Electronic Spelling Aids Gaining Toehold in Schools
The newest, and one of the most popular, teaching tools among special-education students at the Indian Mills School in Burlington County, N.J., was discovered by chance in the consumer electronics department of a local discount store.
It was among the stereo cassette headsets and miniature televisions, said Rob Sandusky, the school's supervisor of special education, that a teacher happened upon the small device, similar to an electronic calculator, that students soon were "fighting over to spell their words."
The device was a "Spelling Ace," a hand-held computer containing the 80,000 words of the Merriam-Webster dictionary. It is one of a line of hand-held references that the Franklin Computer Corporation, of Mt. Holly, N.J., claims has caused a "revolution" in the consumer electronics market.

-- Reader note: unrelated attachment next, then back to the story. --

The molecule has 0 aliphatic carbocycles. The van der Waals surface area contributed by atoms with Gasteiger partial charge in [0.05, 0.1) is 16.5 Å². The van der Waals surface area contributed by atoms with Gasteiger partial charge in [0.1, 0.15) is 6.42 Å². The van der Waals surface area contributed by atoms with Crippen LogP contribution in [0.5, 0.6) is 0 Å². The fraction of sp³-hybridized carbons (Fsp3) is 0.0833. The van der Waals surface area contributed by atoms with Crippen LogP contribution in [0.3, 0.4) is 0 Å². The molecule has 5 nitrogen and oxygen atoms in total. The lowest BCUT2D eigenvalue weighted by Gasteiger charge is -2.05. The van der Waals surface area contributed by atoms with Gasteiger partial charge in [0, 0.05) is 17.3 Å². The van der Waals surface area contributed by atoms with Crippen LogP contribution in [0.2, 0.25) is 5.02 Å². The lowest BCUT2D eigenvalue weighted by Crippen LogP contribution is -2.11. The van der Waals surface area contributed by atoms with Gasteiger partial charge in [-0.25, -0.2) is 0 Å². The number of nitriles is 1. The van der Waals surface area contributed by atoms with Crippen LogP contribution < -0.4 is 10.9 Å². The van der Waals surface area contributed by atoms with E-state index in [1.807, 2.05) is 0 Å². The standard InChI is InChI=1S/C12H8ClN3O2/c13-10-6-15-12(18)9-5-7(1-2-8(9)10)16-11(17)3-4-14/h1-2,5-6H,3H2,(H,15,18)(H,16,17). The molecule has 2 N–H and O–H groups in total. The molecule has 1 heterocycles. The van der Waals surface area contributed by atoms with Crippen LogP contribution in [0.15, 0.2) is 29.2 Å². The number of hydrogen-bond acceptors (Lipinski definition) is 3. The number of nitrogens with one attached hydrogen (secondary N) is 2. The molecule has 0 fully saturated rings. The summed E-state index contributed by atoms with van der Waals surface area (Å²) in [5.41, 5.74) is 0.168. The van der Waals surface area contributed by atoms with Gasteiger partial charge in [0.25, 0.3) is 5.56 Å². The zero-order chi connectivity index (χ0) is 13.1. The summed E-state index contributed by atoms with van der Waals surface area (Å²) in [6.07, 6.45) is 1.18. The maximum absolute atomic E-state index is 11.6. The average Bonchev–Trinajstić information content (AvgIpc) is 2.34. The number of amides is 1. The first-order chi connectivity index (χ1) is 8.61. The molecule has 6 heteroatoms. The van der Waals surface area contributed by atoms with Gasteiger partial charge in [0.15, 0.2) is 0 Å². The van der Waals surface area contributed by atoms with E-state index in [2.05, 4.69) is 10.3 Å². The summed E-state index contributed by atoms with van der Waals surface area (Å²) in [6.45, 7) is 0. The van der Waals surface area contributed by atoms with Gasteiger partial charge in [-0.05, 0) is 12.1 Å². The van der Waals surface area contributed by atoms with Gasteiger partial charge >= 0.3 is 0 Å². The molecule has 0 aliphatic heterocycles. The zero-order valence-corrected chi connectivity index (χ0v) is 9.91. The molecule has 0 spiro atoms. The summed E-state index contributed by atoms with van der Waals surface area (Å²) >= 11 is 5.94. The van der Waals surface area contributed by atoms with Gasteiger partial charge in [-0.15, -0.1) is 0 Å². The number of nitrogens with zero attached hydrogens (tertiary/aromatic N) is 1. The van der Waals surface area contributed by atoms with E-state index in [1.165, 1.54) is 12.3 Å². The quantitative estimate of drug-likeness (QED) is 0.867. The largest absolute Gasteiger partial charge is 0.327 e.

And although such devices are still scarce in precollegiate classrooms, Franklin Computer, as well as a major education association, soon will launch independent national efforts to introduce them to educators--efforts that could eventually make the machines as ubiquitous in classrooms as pocket calculators.
Some electronic devices that encourage younger children to practice spelling--such as the "Speak & Spell" produced by Texas Instruments Inc., and the "See 'N Say" made by Mattel Toy--have been sold as educational games at least since the 1960's.
But advances in microchip technology and computer miniaturization has paved the way for the development of hand-held spelling checkers, dictionaries, and thesauruses far more sophisticated in their applications.
Since 1986, when Franklin Computer, the pioneer in the market and its dominant producer, introduced the "Spelling Ace," more than one million of its devices have been sold in the United States.